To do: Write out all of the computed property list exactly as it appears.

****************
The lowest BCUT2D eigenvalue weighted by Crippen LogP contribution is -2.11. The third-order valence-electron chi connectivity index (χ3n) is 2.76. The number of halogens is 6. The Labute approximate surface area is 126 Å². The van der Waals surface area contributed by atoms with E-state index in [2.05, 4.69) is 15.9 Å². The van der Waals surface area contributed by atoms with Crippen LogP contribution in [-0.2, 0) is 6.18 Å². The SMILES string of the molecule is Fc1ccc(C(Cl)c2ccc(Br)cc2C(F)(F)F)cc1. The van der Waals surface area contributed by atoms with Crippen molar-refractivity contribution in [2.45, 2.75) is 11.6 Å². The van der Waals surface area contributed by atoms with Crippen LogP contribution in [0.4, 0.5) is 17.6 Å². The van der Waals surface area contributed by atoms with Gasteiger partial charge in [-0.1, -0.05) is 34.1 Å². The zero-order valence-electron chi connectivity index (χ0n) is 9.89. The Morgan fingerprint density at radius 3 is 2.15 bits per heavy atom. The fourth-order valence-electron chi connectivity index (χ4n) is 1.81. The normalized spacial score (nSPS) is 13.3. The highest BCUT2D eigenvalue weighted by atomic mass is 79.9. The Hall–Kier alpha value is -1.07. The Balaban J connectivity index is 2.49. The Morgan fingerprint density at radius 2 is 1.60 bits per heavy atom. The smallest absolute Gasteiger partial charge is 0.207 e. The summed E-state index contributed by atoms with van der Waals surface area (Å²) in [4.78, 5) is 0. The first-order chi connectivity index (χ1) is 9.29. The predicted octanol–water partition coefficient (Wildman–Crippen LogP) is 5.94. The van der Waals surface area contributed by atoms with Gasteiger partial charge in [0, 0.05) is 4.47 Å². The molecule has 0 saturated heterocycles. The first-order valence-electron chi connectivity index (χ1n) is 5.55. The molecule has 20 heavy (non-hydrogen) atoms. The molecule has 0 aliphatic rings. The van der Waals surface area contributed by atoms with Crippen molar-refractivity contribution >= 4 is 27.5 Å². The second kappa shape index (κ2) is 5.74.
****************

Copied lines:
The lowest BCUT2D eigenvalue weighted by Crippen LogP contribution is -2.11. The third-order valence-electron chi connectivity index (χ3n) is 2.76. The number of halogens is 6. The Labute approximate surface area is 126 Å². The van der Waals surface area contributed by atoms with E-state index in [2.05, 4.69) is 15.9 Å². The van der Waals surface area contributed by atoms with Crippen LogP contribution in [-0.2, 0) is 6.18 Å². The SMILES string of the molecule is Fc1ccc(C(Cl)c2ccc(Br)cc2C(F)(F)F)cc1. The van der Waals surface area contributed by atoms with Crippen molar-refractivity contribution in [2.45, 2.75) is 11.6 Å². The van der Waals surface area contributed by atoms with Crippen LogP contribution in [0.4, 0.5) is 17.6 Å². The van der Waals surface area contributed by atoms with Gasteiger partial charge in [-0.1, -0.05) is 34.1 Å². The zero-order valence-electron chi connectivity index (χ0n) is 9.89. The Morgan fingerprint density at radius 3 is 2.15 bits per heavy atom. The fourth-order valence-electron chi connectivity index (χ4n) is 1.81. The normalized spacial score (nSPS) is 13.3. The highest BCUT2D eigenvalue weighted by atomic mass is 79.9. The Hall–Kier alpha value is -1.07. The Balaban J connectivity index is 2.49. The Morgan fingerprint density at radius 2 is 1.60 bits per heavy atom. The smallest absolute Gasteiger partial charge is 0.207 e. The summed E-state index contributed by atoms with van der Waals surface area (Å²) in [4.78, 5) is 0. The first-order chi connectivity index (χ1) is 9.29. The predicted octanol–water partition coefficient (Wildman–Crippen LogP) is 5.94. The van der Waals surface area contributed by atoms with Gasteiger partial charge in [0, 0.05) is 4.47 Å². The molecule has 0 saturated heterocycles. The first-order valence-electron chi connectivity index (χ1n) is 5.55. The molecule has 20 heavy (non-hydrogen) atoms. The molecule has 0 aliphatic rings. The van der Waals surface area contributed by atoms with Crippen molar-refractivity contribution >= 4 is 27.5 Å². The second kappa shape index (κ2) is 5.74.